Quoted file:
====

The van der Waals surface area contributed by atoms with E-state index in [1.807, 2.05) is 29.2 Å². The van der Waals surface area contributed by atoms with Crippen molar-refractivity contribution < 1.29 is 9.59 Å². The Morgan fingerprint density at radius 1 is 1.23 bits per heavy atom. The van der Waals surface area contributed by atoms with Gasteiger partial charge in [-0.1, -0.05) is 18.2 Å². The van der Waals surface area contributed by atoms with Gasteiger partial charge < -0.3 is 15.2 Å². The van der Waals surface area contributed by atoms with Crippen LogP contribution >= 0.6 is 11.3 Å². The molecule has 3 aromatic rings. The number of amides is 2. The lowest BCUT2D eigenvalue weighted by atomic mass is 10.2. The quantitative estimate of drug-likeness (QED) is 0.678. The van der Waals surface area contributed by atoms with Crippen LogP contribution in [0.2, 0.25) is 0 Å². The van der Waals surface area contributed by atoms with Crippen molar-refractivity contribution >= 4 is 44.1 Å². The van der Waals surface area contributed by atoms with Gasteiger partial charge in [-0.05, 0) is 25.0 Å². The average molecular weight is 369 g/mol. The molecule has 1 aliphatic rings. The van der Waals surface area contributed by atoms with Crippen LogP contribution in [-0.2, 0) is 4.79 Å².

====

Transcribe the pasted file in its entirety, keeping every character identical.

The van der Waals surface area contributed by atoms with E-state index in [1.807, 2.05) is 29.2 Å². The van der Waals surface area contributed by atoms with Crippen molar-refractivity contribution < 1.29 is 9.59 Å². The Morgan fingerprint density at radius 1 is 1.23 bits per heavy atom. The van der Waals surface area contributed by atoms with Gasteiger partial charge in [-0.1, -0.05) is 18.2 Å². The van der Waals surface area contributed by atoms with Gasteiger partial charge < -0.3 is 15.2 Å². The van der Waals surface area contributed by atoms with Crippen LogP contribution >= 0.6 is 11.3 Å². The molecule has 3 aromatic rings. The number of amides is 2. The lowest BCUT2D eigenvalue weighted by atomic mass is 10.2. The quantitative estimate of drug-likeness (QED) is 0.678. The van der Waals surface area contributed by atoms with Crippen LogP contribution in [0.2, 0.25) is 0 Å². The van der Waals surface area contributed by atoms with Crippen molar-refractivity contribution >= 4 is 44.1 Å². The van der Waals surface area contributed by atoms with Gasteiger partial charge in [-0.05, 0) is 25.0 Å². The average molecular weight is 369 g/mol. The molecule has 1 aliphatic rings. The van der Waals surface area contributed by atoms with Crippen LogP contribution in [-0.2, 0) is 4.79 Å².